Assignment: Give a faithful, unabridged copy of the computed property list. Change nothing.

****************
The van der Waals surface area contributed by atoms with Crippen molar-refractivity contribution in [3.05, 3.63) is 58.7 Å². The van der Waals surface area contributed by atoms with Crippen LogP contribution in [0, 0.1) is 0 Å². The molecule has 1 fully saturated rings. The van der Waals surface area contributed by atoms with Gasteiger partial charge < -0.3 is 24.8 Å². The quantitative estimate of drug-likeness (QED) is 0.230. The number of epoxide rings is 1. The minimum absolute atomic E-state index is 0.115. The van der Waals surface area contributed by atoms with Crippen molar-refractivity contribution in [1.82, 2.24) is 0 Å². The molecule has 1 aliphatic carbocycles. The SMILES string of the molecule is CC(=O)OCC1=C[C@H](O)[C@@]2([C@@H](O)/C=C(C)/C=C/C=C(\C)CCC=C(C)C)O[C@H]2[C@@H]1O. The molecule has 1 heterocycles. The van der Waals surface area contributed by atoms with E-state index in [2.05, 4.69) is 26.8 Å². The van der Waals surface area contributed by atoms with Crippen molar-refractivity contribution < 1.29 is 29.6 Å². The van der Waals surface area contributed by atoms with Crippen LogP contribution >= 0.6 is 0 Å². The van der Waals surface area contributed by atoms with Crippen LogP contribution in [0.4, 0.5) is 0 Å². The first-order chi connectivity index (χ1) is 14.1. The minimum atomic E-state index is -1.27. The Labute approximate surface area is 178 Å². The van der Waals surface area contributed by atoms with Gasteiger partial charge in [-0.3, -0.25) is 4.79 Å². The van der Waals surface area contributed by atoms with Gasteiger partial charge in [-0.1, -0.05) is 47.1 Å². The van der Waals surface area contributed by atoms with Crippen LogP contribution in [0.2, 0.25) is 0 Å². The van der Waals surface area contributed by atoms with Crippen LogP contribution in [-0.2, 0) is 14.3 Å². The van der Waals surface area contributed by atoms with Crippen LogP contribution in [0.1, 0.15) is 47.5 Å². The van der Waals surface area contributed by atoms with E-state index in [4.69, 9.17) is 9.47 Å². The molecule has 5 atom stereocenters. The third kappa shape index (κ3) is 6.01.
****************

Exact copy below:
The van der Waals surface area contributed by atoms with Crippen molar-refractivity contribution in [3.05, 3.63) is 58.7 Å². The van der Waals surface area contributed by atoms with Crippen LogP contribution in [0, 0.1) is 0 Å². The molecule has 1 fully saturated rings. The van der Waals surface area contributed by atoms with Gasteiger partial charge < -0.3 is 24.8 Å². The quantitative estimate of drug-likeness (QED) is 0.230. The number of epoxide rings is 1. The minimum absolute atomic E-state index is 0.115. The van der Waals surface area contributed by atoms with Crippen molar-refractivity contribution in [1.82, 2.24) is 0 Å². The molecule has 1 aliphatic carbocycles. The SMILES string of the molecule is CC(=O)OCC1=C[C@H](O)[C@@]2([C@@H](O)/C=C(C)/C=C/C=C(\C)CCC=C(C)C)O[C@H]2[C@@H]1O. The molecule has 1 heterocycles. The van der Waals surface area contributed by atoms with E-state index in [2.05, 4.69) is 26.8 Å². The van der Waals surface area contributed by atoms with Crippen molar-refractivity contribution < 1.29 is 29.6 Å². The van der Waals surface area contributed by atoms with Crippen LogP contribution >= 0.6 is 0 Å². The van der Waals surface area contributed by atoms with Crippen LogP contribution in [0.4, 0.5) is 0 Å². The first-order chi connectivity index (χ1) is 14.1. The minimum atomic E-state index is -1.27. The Labute approximate surface area is 178 Å². The van der Waals surface area contributed by atoms with Gasteiger partial charge in [-0.3, -0.25) is 4.79 Å². The van der Waals surface area contributed by atoms with Gasteiger partial charge in [-0.1, -0.05) is 47.1 Å². The van der Waals surface area contributed by atoms with Crippen LogP contribution in [0.2, 0.25) is 0 Å². The van der Waals surface area contributed by atoms with Crippen LogP contribution in [-0.2, 0) is 14.3 Å². The van der Waals surface area contributed by atoms with Crippen LogP contribution in [0.1, 0.15) is 47.5 Å². The van der Waals surface area contributed by atoms with E-state index in [4.69, 9.17) is 9.47 Å². The molecule has 5 atom stereocenters. The third kappa shape index (κ3) is 6.01.